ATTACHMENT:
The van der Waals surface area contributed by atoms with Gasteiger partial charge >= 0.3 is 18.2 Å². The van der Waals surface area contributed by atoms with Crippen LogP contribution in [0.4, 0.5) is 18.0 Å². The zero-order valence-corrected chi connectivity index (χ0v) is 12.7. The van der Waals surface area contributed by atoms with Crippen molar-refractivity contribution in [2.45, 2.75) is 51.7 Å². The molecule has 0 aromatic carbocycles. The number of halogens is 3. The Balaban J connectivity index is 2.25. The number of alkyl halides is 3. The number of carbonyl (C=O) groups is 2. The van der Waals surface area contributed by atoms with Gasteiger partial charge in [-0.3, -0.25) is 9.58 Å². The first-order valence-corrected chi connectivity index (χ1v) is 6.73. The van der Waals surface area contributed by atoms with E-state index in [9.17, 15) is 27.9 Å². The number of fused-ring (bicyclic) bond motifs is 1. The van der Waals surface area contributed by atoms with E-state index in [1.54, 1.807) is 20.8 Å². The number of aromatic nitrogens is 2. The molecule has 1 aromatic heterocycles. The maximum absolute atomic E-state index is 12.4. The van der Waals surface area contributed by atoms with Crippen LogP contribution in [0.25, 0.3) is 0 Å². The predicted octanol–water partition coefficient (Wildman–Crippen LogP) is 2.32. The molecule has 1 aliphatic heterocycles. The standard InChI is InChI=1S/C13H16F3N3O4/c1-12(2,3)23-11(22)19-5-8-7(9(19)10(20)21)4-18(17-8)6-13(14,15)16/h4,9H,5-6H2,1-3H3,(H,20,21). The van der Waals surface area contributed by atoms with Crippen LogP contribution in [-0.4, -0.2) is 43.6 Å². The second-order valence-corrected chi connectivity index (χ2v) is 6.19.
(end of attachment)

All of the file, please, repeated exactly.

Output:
The van der Waals surface area contributed by atoms with Gasteiger partial charge >= 0.3 is 18.2 Å². The van der Waals surface area contributed by atoms with Crippen LogP contribution in [0.4, 0.5) is 18.0 Å². The zero-order valence-corrected chi connectivity index (χ0v) is 12.7. The van der Waals surface area contributed by atoms with Crippen molar-refractivity contribution in [2.45, 2.75) is 51.7 Å². The molecule has 0 aromatic carbocycles. The number of halogens is 3. The Balaban J connectivity index is 2.25. The number of alkyl halides is 3. The number of carbonyl (C=O) groups is 2. The van der Waals surface area contributed by atoms with Gasteiger partial charge in [-0.3, -0.25) is 9.58 Å². The first-order valence-corrected chi connectivity index (χ1v) is 6.73. The van der Waals surface area contributed by atoms with E-state index in [9.17, 15) is 27.9 Å². The number of fused-ring (bicyclic) bond motifs is 1. The van der Waals surface area contributed by atoms with E-state index in [1.54, 1.807) is 20.8 Å². The number of aromatic nitrogens is 2. The molecule has 1 aromatic heterocycles. The maximum absolute atomic E-state index is 12.4. The van der Waals surface area contributed by atoms with Crippen LogP contribution in [0.25, 0.3) is 0 Å². The predicted octanol–water partition coefficient (Wildman–Crippen LogP) is 2.32. The molecule has 1 aliphatic heterocycles. The standard InChI is InChI=1S/C13H16F3N3O4/c1-12(2,3)23-11(22)19-5-8-7(9(19)10(20)21)4-18(17-8)6-13(14,15)16/h4,9H,5-6H2,1-3H3,(H,20,21). The van der Waals surface area contributed by atoms with Crippen LogP contribution in [-0.4, -0.2) is 43.6 Å². The second-order valence-corrected chi connectivity index (χ2v) is 6.19.